I’m not going to belabour the point here – you know what I’m getting at, right? I will be able to remember Bo’s death in a way that I cannot do my mother’s, and it’s not only because well, he’s just a cat. Those last too-short months of my mother’s life were so crazy, so full of fear and anger and love and loss and confusion over her care, her pain, her struggle. We did what we could, but it’s hard to have meaningful, pure memories of a time so full of conflicting emotions. With Bo, I had time to prepare, to love him extra-hard, to let him go before it all got too hard and it was muddied with pain and fear.

The choice to euthanize Bo was not one I took lightly, and it caused me pain. I cried about it – I’m not ashamed to say. He was senile, and still didn’t always know where his food was; he meowed and mewled and howled and caterwauled through the night; he was becoming incontinent. He’d lost weight, and his heart murmur was getting worse…. He still had some quality of life:  quiet moments, sleeping on the guest bed, cuddling on my lap at night, playing sometimes with the other cat.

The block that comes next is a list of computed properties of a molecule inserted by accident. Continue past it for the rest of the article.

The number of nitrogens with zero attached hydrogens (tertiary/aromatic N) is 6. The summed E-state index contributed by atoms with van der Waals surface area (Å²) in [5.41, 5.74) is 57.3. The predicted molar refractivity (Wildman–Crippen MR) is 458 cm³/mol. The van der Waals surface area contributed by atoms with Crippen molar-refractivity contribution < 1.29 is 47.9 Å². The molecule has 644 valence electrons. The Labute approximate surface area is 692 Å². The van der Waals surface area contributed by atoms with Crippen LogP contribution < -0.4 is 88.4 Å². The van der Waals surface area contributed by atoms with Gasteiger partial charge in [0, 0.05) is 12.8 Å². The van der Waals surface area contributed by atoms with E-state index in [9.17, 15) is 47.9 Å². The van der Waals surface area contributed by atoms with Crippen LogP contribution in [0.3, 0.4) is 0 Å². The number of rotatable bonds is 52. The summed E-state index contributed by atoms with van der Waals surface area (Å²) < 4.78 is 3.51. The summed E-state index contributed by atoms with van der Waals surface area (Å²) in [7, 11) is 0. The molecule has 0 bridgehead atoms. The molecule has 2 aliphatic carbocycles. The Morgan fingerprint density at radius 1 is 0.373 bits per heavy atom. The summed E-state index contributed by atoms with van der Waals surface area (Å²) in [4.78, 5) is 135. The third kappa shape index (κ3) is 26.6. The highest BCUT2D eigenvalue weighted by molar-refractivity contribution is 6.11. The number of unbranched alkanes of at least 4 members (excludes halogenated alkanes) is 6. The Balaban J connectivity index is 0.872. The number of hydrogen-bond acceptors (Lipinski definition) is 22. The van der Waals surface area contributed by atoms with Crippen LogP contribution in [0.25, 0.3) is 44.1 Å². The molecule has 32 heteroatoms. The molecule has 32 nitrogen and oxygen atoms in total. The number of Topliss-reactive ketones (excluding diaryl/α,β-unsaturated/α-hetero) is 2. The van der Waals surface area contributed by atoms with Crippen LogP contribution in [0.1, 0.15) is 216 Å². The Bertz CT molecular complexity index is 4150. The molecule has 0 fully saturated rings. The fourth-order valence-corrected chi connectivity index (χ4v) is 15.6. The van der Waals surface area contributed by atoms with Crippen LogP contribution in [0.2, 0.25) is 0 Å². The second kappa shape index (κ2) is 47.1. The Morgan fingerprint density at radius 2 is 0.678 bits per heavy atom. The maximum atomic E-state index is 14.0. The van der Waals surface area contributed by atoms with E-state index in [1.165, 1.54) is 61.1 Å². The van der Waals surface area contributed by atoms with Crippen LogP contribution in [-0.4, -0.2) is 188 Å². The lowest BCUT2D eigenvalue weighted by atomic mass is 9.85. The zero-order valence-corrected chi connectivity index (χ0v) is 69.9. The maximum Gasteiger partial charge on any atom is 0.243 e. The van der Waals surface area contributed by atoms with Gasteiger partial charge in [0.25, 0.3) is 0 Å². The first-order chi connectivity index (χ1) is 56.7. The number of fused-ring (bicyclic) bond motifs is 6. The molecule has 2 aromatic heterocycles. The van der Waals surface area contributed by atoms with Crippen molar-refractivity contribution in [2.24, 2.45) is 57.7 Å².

The arithmetic of it was that Bo’s quality of life was declining and there were more bad times than good. He was not going to get better.

So I did what I needed to do, for him and for me. We will all miss him very much; he was one of our family. I am easeful, though, in my mind that he had a good life, and a good death.

Rest in Peace, my Boo Boo Kitty, and say hi to Mom for me, okay?

If this were the 70’s, I would SO be showing you slides of my trip….

…in the rec. room, while sipping cocktails or something. And, sitting on a shag rug, smoking while wearing Sara Coventry jewelry and blotting our coral lipsticks so they don’t leave marks on the highball glasses.

Or, you know. I’d show you my slides.

I have a million images from our trip, and will sort through in a day or so. Right now I’m recuperating: caught a cold a few days ago, and the 26 hour transport/airport extravaganza did not help. My ears are still blocked! (is it just me, or do other people get a bit sick at the end of a trip?)

My dogs are happy though, and piled on me in bed last night, along with the cats. Lovely to come home to that sort of unconditional affection.